753 Replacement: Goodall Prize Medal for Gas, GD9, Q-index 3, 1932-35 bridge score.
842a Goodall G4.21, as 842 but on thinner card, c.1885
1000a Two De La Rue D5 packs with two D4.1 packs listed as 1000 in a four-pack bézique box and two types of marker, c.1872
1147 Replacement: Goodall Boudoir, GD10, Q-index 1, AS: 4.4, unnamed back, c.1926
1287 Replacement: De La Rue D6 bézique set, two-way pips, booklet dated 1873 (second edition). This is a good piece of evidence as to when D6, the first set of turned courts, was introduced and also the double-ended pips.
1364 Replacement: Goodall G4.5 as 1627, but smaller frames on the courts, c.1900
1389 Replacement: Goodall Imperial Club G6, shaved for conjuring purposes (biseauté) with an Egyptian agent's label (G. Zaffiri), c.1910
1540 Replacement: Waddington Challenge, W5 courts with redrawn (damaged?) face on JC; silver gondolier backs, c.1930. This brand is not listed in John Berry's book on the Waddington archive.
1672 Nordisk unusual copy of Whitman's US5.1 courts. This firm only lasted 1953-55.
1804a Goodall Camden bézique, G5 courts as 1804, two packs with markers. The label inside the box lid has the number 9492, not listed in Mike Goodall's book on the firm and the family. A gift from the Lady Mayoress of Norwich, bought in Ely. c.1898
1841 Replacement: Goodall Foster's Bridge for Mudie, G6, c.1913. This has the same box as 1974 below, except that the maker's name on the side is changed.
1843 Replacement: A cheap-grade, square-cornered pack with D6 courts in a box made for the stationer who sold it, c.1880. I have never seen a boxed square-cornered pack before with its own box: the card on the box matches the back design of the cards.
1919 Replacement: A tax-wrapped example of a De La Rue pack with the royal coats of arms on the reverse, marketed as Royal Victoria Cards, Highlanders. D4 courts, of which the queens have black eye dots, something I've never seen before, except on a Turnbull wood-block pack. The registration is poor: see especially the QD, so I expect that is why they were sold as Highlanders, the third quality. It is interesting that these have been given the name of Royal Victoria, as the Victorias were those small-size cards with continental pip signs (as 1986 above). I'm guessing that the black eye dots, which don't appear on later examples of D4, suggest an early date for this example of 1850-53.
1965 China Crown all-plastic, CUS3.1, strange brick pattern on KD, Piatnik joker, c.2015
1974 New York Consolidated Foster's Self-playing Bridge, US6. *A/QS. These appeared in 1903, replacing Dougherty's Self-playing Whist cards. There only seems to have been one series.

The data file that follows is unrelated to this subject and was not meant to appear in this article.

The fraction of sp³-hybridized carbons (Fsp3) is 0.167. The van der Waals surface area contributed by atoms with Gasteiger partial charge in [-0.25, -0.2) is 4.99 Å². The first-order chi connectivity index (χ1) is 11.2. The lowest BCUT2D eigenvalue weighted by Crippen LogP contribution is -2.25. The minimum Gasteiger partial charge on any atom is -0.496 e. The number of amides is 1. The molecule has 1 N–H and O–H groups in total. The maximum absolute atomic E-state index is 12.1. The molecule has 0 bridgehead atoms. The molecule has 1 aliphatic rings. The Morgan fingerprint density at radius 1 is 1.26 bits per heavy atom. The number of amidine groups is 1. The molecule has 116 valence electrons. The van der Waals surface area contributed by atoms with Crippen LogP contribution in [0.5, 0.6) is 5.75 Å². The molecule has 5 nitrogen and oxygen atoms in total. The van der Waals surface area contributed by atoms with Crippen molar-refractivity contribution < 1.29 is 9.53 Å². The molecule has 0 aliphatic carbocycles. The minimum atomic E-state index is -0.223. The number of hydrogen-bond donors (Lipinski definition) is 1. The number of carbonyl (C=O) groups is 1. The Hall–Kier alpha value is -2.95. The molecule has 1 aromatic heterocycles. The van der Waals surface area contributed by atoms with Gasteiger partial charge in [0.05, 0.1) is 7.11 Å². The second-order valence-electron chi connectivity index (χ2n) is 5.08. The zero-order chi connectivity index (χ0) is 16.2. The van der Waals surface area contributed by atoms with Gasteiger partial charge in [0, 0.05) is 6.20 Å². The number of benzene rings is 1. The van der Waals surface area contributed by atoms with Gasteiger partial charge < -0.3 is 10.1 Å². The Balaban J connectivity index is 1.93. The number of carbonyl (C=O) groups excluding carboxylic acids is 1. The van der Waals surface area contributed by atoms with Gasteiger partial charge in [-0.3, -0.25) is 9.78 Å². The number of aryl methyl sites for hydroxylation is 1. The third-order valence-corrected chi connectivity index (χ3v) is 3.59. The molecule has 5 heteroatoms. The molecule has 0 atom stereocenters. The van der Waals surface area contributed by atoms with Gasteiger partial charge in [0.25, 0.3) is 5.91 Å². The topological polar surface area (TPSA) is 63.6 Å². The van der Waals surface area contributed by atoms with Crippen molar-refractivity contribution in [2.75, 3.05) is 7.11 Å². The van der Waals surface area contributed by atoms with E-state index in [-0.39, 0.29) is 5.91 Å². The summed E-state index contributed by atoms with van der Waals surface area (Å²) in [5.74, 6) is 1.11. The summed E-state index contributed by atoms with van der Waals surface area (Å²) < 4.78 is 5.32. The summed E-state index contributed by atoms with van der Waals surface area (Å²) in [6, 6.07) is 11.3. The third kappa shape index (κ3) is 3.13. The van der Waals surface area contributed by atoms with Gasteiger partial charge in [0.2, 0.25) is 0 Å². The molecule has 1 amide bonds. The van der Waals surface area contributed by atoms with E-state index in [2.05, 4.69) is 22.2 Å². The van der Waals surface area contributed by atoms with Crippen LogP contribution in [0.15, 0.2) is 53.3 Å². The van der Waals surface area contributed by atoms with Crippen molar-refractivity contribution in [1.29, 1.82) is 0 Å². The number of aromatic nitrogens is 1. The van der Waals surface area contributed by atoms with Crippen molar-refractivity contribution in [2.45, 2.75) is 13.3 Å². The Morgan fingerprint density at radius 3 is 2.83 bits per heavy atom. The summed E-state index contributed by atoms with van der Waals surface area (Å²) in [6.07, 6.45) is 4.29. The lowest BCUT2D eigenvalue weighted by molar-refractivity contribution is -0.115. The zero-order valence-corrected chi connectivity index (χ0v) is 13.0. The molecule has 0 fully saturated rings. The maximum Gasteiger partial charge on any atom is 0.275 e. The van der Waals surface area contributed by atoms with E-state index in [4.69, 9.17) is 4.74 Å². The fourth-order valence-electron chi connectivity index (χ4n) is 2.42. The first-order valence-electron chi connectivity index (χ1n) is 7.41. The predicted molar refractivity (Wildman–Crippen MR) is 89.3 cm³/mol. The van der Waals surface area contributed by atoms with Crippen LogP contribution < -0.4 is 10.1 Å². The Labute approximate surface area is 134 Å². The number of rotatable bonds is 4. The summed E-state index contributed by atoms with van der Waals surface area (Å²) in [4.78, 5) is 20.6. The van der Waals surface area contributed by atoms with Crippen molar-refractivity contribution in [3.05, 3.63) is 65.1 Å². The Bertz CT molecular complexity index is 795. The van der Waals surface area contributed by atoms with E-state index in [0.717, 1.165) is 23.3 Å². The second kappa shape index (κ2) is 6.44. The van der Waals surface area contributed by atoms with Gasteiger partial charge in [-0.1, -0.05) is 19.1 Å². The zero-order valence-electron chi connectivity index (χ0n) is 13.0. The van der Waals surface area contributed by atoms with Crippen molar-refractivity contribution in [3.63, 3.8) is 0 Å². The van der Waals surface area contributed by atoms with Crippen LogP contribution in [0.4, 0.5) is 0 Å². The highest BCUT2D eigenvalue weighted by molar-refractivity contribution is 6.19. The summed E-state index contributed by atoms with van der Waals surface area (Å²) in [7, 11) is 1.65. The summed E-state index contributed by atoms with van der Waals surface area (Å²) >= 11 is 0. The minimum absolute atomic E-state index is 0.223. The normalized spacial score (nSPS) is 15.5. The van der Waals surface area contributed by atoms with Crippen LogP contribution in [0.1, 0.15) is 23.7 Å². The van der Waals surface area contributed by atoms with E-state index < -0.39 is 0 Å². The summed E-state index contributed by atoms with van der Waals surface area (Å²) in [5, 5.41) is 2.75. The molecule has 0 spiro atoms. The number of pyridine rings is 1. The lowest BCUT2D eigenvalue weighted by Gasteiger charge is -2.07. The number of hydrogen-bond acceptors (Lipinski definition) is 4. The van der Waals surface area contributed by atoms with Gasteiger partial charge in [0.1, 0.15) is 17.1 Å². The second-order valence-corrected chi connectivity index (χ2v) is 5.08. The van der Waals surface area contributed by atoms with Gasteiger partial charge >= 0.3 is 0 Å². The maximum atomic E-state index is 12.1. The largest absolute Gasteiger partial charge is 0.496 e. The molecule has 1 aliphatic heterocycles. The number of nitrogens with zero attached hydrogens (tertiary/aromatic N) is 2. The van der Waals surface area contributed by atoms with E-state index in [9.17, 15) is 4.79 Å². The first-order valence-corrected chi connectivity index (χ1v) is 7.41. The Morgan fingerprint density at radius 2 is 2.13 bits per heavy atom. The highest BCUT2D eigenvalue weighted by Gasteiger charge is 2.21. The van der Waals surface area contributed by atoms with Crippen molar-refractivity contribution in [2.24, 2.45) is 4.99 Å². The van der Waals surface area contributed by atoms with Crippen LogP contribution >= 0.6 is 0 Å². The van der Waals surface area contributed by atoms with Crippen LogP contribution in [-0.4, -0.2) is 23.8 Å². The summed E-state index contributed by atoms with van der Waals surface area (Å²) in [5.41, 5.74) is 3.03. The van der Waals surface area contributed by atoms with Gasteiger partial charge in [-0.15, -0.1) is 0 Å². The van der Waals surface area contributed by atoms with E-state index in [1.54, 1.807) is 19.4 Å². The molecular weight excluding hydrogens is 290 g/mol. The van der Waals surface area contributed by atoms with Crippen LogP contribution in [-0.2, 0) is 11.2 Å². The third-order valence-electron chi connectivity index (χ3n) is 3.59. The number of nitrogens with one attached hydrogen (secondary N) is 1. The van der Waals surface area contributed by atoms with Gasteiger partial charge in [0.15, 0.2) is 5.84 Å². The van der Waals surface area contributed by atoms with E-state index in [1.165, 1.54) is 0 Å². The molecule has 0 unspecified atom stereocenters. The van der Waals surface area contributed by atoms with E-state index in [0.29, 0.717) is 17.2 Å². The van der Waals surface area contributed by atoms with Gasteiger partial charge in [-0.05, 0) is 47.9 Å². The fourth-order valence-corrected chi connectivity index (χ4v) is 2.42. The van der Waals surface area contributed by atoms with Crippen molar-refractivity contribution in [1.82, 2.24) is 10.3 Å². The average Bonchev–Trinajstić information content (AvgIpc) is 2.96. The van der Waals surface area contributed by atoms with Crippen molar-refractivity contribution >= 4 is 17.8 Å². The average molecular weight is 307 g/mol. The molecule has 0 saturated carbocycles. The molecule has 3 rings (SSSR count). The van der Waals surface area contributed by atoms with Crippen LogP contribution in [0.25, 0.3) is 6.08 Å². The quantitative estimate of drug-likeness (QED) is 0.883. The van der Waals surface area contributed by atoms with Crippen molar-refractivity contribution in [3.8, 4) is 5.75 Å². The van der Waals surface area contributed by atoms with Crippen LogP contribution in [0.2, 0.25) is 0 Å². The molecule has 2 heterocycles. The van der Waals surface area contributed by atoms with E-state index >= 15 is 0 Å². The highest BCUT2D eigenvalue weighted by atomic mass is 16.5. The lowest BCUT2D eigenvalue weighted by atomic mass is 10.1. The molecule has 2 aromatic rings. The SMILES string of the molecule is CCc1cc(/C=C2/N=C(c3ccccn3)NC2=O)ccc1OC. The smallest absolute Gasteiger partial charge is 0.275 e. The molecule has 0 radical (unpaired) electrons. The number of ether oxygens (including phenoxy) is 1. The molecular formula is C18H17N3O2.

2005 Goodall/De La Rue Capital, GD12. These cards are the same as De La Rue 1879 with a different AS and back, c.1935
2006 Goodall Skat set, double box with rules, one pack has G4.31 courts, the other G5, a useful, dated indication of the use of these court types, 1890
2007 Goodall Heartsette for Herbert Fitch, G4.31 with four indices, special AH, plain AS. Special pack for the game of Hearts, c.1885
2008 James English/T.I. & Co. advert pack with E2 courts. The AS has been altered at the bottom inside the garter, presumably after English sold off their card production, probably c.1902. I'm sure the later firm didn't last long in the market. This pack is far too good to end up as 'interesting singles'!
2009 Van Genechten Sport playing cards, Navy's, copy of NYCCC's turned courts, c.1900
2011 Anonymous, Belgian?, patience pack with courts derived from Goodall, index without suit sign on pip cards, c.1900
2013 Goodall/London PC, G5.1, AS: 6, one-way pips (with inked-in indices), square corners, c.1900
2014 Whitaker BW2 with fancy pips and extra decoration on the clothing, red jacks have smaller frames, named Frizzle AS. The back design is one used by Van Genechten. c.1855. In a polished wooden box with pack 780.
2015 Hall late Type II with features associated with Type I, e.g. 'HC' on KH, who has no moustache, jagged design on QH's bodice rather than buttons. 30/52, *JS, KC + pip cards, AS: A5 (78, first repair). A couple of courts have been bent at the sides (secondary use), c.1810
2016 Willis Triplicate with WL2.1 courts. Sadly, this is incomplete (46/52) with four courts missing, but I've only ever seen a photocopy of one of these. The version with all the courts turned, including the kings, of which I know several examples, seems to be more common. c.1885